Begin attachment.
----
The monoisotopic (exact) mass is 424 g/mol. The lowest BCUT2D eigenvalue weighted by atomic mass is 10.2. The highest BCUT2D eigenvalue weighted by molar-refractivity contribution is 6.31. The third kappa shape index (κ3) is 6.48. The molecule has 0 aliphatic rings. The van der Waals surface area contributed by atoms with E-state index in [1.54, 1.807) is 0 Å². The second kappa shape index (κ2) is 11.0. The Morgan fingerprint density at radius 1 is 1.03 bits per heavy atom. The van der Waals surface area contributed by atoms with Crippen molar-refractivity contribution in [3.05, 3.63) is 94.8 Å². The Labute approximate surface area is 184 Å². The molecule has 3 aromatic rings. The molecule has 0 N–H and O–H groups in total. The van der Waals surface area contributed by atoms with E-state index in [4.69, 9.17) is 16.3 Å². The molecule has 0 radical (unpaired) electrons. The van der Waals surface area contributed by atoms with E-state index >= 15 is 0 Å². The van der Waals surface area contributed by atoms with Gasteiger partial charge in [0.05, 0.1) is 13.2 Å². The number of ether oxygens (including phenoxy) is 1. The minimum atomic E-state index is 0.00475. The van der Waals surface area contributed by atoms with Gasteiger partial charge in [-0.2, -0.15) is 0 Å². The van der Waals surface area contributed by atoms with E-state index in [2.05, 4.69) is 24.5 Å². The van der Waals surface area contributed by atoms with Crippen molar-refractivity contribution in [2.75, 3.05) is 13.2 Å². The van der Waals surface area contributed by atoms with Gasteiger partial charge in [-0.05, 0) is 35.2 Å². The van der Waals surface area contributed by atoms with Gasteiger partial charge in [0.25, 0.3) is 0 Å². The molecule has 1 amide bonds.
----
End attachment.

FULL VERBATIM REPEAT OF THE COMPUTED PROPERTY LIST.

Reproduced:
The monoisotopic (exact) mass is 424 g/mol. The lowest BCUT2D eigenvalue weighted by atomic mass is 10.2. The highest BCUT2D eigenvalue weighted by molar-refractivity contribution is 6.31. The third kappa shape index (κ3) is 6.48. The molecule has 0 aliphatic rings. The van der Waals surface area contributed by atoms with E-state index in [1.54, 1.807) is 0 Å². The second kappa shape index (κ2) is 11.0. The Morgan fingerprint density at radius 1 is 1.03 bits per heavy atom. The van der Waals surface area contributed by atoms with Crippen molar-refractivity contribution in [3.05, 3.63) is 94.8 Å². The Labute approximate surface area is 184 Å². The molecule has 3 aromatic rings. The molecule has 0 N–H and O–H groups in total. The van der Waals surface area contributed by atoms with E-state index in [4.69, 9.17) is 16.3 Å². The molecule has 0 radical (unpaired) electrons. The van der Waals surface area contributed by atoms with E-state index >= 15 is 0 Å². The van der Waals surface area contributed by atoms with Gasteiger partial charge in [0.05, 0.1) is 13.2 Å². The number of ether oxygens (including phenoxy) is 1. The minimum atomic E-state index is 0.00475. The van der Waals surface area contributed by atoms with Gasteiger partial charge in [-0.2, -0.15) is 0 Å². The van der Waals surface area contributed by atoms with E-state index in [2.05, 4.69) is 24.5 Å². The van der Waals surface area contributed by atoms with Crippen molar-refractivity contribution in [2.75, 3.05) is 13.2 Å². The van der Waals surface area contributed by atoms with Gasteiger partial charge in [-0.05, 0) is 35.2 Å². The van der Waals surface area contributed by atoms with Gasteiger partial charge in [0.25, 0.3) is 0 Å². The molecule has 1 amide bonds.